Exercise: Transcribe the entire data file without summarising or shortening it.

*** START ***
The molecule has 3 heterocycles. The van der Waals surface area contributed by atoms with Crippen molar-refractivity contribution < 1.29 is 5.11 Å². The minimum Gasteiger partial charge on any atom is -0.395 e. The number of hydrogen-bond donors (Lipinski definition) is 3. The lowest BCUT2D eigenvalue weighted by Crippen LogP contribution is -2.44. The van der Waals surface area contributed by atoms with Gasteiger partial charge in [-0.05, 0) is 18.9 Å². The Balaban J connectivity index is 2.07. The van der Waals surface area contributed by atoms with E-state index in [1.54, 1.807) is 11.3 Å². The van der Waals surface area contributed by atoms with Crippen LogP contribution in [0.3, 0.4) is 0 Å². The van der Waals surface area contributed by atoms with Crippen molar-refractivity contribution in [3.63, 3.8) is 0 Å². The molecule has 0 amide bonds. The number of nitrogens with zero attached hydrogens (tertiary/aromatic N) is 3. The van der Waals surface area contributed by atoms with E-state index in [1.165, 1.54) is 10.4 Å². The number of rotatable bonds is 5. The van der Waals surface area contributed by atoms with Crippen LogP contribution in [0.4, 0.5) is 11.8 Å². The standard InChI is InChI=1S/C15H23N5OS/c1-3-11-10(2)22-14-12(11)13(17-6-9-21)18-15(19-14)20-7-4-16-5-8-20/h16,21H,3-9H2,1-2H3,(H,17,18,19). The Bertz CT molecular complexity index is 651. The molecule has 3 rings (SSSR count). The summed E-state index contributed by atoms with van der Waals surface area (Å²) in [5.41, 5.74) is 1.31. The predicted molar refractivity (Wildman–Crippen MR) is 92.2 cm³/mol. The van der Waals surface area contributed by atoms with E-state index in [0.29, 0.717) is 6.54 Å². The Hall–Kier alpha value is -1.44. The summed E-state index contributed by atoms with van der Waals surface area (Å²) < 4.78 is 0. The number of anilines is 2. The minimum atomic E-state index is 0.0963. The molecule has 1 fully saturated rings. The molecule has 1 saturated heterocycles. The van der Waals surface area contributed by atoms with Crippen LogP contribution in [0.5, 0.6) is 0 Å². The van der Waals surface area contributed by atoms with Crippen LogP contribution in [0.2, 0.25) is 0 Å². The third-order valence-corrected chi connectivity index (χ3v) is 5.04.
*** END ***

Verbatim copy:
The molecule has 3 heterocycles. The van der Waals surface area contributed by atoms with Crippen molar-refractivity contribution < 1.29 is 5.11 Å². The minimum Gasteiger partial charge on any atom is -0.395 e. The number of hydrogen-bond donors (Lipinski definition) is 3. The lowest BCUT2D eigenvalue weighted by Crippen LogP contribution is -2.44. The van der Waals surface area contributed by atoms with Gasteiger partial charge in [-0.05, 0) is 18.9 Å². The Balaban J connectivity index is 2.07. The van der Waals surface area contributed by atoms with E-state index in [1.54, 1.807) is 11.3 Å². The van der Waals surface area contributed by atoms with Crippen LogP contribution in [0.3, 0.4) is 0 Å². The van der Waals surface area contributed by atoms with Crippen molar-refractivity contribution in [3.63, 3.8) is 0 Å². The molecule has 0 amide bonds. The number of nitrogens with zero attached hydrogens (tertiary/aromatic N) is 3. The van der Waals surface area contributed by atoms with E-state index in [1.165, 1.54) is 10.4 Å². The number of rotatable bonds is 5. The van der Waals surface area contributed by atoms with Crippen LogP contribution in [0.4, 0.5) is 11.8 Å². The standard InChI is InChI=1S/C15H23N5OS/c1-3-11-10(2)22-14-12(11)13(17-6-9-21)18-15(19-14)20-7-4-16-5-8-20/h16,21H,3-9H2,1-2H3,(H,17,18,19). The Bertz CT molecular complexity index is 651. The molecule has 3 rings (SSSR count). The summed E-state index contributed by atoms with van der Waals surface area (Å²) in [5.41, 5.74) is 1.31. The predicted molar refractivity (Wildman–Crippen MR) is 92.2 cm³/mol. The van der Waals surface area contributed by atoms with E-state index in [0.29, 0.717) is 6.54 Å². The Hall–Kier alpha value is -1.44. The summed E-state index contributed by atoms with van der Waals surface area (Å²) < 4.78 is 0. The number of anilines is 2. The minimum atomic E-state index is 0.0963. The molecule has 1 fully saturated rings. The molecule has 1 saturated heterocycles. The van der Waals surface area contributed by atoms with Crippen LogP contribution in [0.5, 0.6) is 0 Å². The van der Waals surface area contributed by atoms with Crippen LogP contribution in [0.2, 0.25) is 0 Å². The third-order valence-corrected chi connectivity index (χ3v) is 5.04.